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MainStreet Roswell gives city annual update

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[Note: This post has been updated.]

Even with the business shutdowns required by COVID-19 conditions and public health orders, some downtown businesses and events experienced strong sales days and large crowds as MainStreet Roswell sought ways to help businesses in its district, according to Juliana Halvorson, a member of the MainStreet Roswell board of directors.

Halvorson, also vice president and marketing director for Pioneer Bank, joined with another board member, Molly Boyle, to talk about what MainStreet Roswell did during the past year as they made the group’s annual presentation Thursday to the Roswell City Council.

The city has an agreement to provide annual funding for the organization, which preserves and restores the historic downtown area, as well as works to boost business activity and economic development in the area.

In the past, the city has provided $40,000 a year to the organization, which also holds fundraisers and obtains grants to support a budget with about $170,000 a year in expenses. In addition, this year MainStreet Roswell has a request before the Chaves County Board of Commissioners for $50,000 in funding. The county has yet to make a decision on that.

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Halvorson said that MainStreet Roswell helped struggling businesses survive the pandemic by developing an online business directory that included information about their social media sites and websites. The group also created a listing of available retail or business properties within their districts.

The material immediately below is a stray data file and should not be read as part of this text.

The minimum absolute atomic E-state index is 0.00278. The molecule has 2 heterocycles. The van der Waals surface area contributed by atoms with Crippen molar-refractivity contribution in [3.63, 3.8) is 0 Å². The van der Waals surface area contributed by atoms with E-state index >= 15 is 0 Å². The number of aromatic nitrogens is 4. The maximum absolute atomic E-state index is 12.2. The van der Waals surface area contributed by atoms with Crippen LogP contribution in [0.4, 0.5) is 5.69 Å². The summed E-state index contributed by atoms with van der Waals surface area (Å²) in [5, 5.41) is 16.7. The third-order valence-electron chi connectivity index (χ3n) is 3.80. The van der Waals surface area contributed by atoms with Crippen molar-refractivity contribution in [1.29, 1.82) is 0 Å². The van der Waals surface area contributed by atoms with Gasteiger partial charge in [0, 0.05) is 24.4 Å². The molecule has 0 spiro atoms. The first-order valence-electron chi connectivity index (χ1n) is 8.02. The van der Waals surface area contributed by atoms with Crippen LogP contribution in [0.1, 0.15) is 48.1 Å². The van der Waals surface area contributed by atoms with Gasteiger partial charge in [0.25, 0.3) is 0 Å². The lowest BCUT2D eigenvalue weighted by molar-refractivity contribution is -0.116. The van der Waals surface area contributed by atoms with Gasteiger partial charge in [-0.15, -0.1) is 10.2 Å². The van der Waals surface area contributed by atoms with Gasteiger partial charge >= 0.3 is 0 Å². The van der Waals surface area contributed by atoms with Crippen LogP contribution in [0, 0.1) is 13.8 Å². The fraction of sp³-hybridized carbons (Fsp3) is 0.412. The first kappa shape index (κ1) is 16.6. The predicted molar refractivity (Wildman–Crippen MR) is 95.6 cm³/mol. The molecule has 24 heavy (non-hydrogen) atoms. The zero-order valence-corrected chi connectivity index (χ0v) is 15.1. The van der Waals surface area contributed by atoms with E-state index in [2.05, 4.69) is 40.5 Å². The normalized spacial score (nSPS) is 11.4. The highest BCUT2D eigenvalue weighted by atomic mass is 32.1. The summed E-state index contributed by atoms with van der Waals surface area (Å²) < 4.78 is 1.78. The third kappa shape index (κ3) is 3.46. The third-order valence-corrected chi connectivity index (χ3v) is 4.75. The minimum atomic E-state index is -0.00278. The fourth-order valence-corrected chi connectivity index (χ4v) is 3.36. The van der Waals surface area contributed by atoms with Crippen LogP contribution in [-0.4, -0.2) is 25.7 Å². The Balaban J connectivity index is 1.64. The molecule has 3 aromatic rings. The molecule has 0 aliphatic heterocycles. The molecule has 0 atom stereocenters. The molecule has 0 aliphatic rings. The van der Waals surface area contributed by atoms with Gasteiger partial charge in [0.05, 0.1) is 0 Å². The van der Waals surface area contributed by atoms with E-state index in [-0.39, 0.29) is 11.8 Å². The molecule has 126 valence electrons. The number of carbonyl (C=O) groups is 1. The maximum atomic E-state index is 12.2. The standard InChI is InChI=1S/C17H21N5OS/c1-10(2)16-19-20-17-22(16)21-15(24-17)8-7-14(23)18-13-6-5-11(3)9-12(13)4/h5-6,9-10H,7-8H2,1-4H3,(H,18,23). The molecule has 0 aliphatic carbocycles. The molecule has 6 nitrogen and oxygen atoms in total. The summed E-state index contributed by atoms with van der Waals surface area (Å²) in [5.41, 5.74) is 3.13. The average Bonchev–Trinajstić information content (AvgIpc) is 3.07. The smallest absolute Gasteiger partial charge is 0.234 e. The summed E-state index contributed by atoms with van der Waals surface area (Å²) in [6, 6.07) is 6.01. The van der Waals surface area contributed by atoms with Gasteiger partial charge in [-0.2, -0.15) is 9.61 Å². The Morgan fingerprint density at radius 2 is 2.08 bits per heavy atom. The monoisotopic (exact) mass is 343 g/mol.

The nonprofit held two online shopping events that received 50,000 views, Halvorson said.

The group also held some of its usual events during the year, including First Fridays and the Farmers’ and Gardeners’ Market, with the state declaring the food-selling event an essential activity. MainStreet Roswell also coordinated “passport” and “scavenger hunt” events for the UFO Festival and the Chile Cheese Festival to encourage people to visit downtown venues.

It continued its annual holiday decorations and lights displays and voted to name two canines as mascots to appear at downtown events and on social media promotions.

Its Market Walk project that intends to transform a few blocks of property near the railroad tracks into an events venue is under design after receiving a state grant, and the group is awaiting the delivery within the coming weeks of 30 benches made from recycled plastic bottle tops that have been collected during the year.

MainStreet Roswell will keep about 18 of the benches, but the others will be given to the city of Roswell, churches, local schools and towns in Chaves County.